• LinkedIn – I hadn’t heard about LinkedIn until Jill Whalen invited me. It is a social networking site that is more geared towards business than anything else comprising itself of about 9 million experienced professionals from around the world, representing 130 industries. Some of the things you can do through LinkedIn include finding potential clients, service providers, subject experts, and partners who come recommended, be found for business opportunities, search for jobs, discover inside connections that can help you land jobs and close deals, post and distribute job listings, find high-quality passive candidates, get introduced to other professionals through the people you know and most recently post questions or answer others in a public forum.

    Since I set up my LinkedIn profile, I have built my network of connected people up to 40. There are plenty of other people on LinkedIn I know but I simply haven’t taken the time to invite them to connect. Eventually I will as time permits.
  • Squidoo – I heard about Squidoo one day while listening to an episode of SEO Rockstars on WebmasterRadio.fm. Greg Boser and Todd Friesen who host the show were complaining that someone had already nabbed their names. I wasn’t going to allow that to happen to me so I set up my Squidoo “lens.” Other than that I have done absolutely nothing with it – just wanted to get that unique URL before someone beat me to it.

    I don’t even fully understand the purpose behind Squidoo as of yet but according to their about us page, their goal as a platform is to bring the power of recommendation to search, as a co-op to pay as much money as they can to lensmasters and to charity and as a community to have fun along the way, and meet new ideas and the people behind them. I hope to be able to play around with it in the near future and see what kind of benefits it might provide.
  • TickMe – TickMe is relatively new to the social networking scene. It was developed by one of my fellow colleagues in the search marketing industry, David Naylor and his team of developers. Dave describes it as “a bit like Myspace/Faceparty but with more privacy and a dating slant.” He goes on to say that it is, “the answer to your greatest social problem – finding out if someone likes you without risk of rejection.”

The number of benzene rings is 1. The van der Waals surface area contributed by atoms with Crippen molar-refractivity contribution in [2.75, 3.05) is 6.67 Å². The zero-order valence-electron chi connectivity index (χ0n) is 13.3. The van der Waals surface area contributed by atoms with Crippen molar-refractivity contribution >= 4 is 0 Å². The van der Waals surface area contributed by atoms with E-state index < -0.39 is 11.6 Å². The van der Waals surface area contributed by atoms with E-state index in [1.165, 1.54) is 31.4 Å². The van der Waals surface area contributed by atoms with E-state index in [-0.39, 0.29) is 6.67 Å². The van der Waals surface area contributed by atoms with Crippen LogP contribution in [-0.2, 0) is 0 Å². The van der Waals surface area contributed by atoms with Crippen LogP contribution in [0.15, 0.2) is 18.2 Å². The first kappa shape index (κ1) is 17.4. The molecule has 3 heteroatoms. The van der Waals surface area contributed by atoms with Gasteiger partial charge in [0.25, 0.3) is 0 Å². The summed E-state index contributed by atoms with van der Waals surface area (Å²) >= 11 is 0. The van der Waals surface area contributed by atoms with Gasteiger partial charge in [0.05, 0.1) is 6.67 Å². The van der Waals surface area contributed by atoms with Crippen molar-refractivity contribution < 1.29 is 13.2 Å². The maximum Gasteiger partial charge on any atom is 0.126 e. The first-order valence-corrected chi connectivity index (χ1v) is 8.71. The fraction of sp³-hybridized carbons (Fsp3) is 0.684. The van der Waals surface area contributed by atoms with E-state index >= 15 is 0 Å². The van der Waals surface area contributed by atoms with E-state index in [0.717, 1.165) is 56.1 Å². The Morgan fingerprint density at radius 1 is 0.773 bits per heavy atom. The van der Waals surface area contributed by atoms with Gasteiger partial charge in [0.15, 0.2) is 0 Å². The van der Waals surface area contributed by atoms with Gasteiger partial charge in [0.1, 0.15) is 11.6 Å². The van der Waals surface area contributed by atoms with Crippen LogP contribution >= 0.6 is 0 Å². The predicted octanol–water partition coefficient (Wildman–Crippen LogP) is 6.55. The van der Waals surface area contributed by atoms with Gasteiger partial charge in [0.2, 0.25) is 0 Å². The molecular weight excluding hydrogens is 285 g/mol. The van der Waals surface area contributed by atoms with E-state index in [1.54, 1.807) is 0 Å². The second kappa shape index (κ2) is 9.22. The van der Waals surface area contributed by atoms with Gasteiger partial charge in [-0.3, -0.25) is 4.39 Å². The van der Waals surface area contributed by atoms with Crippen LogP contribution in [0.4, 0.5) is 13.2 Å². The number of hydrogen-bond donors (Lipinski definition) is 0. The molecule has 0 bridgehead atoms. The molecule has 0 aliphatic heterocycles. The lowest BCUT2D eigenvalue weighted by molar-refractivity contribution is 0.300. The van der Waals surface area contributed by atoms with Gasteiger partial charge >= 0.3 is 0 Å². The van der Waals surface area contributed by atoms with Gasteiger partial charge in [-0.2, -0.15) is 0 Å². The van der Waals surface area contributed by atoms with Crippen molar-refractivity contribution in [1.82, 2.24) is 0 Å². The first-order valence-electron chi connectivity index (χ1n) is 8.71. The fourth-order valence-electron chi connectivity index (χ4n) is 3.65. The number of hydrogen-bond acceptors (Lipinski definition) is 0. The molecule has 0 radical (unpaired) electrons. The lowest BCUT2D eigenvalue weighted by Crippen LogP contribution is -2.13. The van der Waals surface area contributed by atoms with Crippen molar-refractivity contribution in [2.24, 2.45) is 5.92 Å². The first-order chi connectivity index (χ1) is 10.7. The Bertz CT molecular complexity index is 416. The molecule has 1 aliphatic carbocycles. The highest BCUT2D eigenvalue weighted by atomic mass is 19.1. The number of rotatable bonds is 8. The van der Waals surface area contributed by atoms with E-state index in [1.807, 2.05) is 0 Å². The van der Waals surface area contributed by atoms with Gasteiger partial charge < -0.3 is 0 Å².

Like some of the other social networking sites, TickMe allows you to set up a profile, link back to your main web site, secure your own unique URL and connect with other people. You can also set up special interest groups and invite TickMe members to join them. I set up my TickMe profile almost as soon as the site was announced. It will be interesting to see what kind of benefits this brand new site can provide over time if for nothing else to provide some nice link juice back to my main site.

I’ve only mentioned a few of what I suspect to be many other social networking sites out there. The basic idea I am trying to get across is that it may become more important over time for companies and individuals to locate these types of sites and at the very least, secure their brand. They can then figure out at a later date if there is some way to benefit from the sites or simply sit on their brands so no one else can steal them.

Who are some of the other major social networking players out there that we should be concerned about when it comes to securing our brands? I’d love to hear some feedback in the comments section of this post.

David Wallace

David Wallace

David Wallace, co-founder and CEO of SearchRank, is a recognized expert in the industry of search and social media marketing. Since 1997, David has been involved in developing successful search engine and social media marketing campaigns for large and small businesses.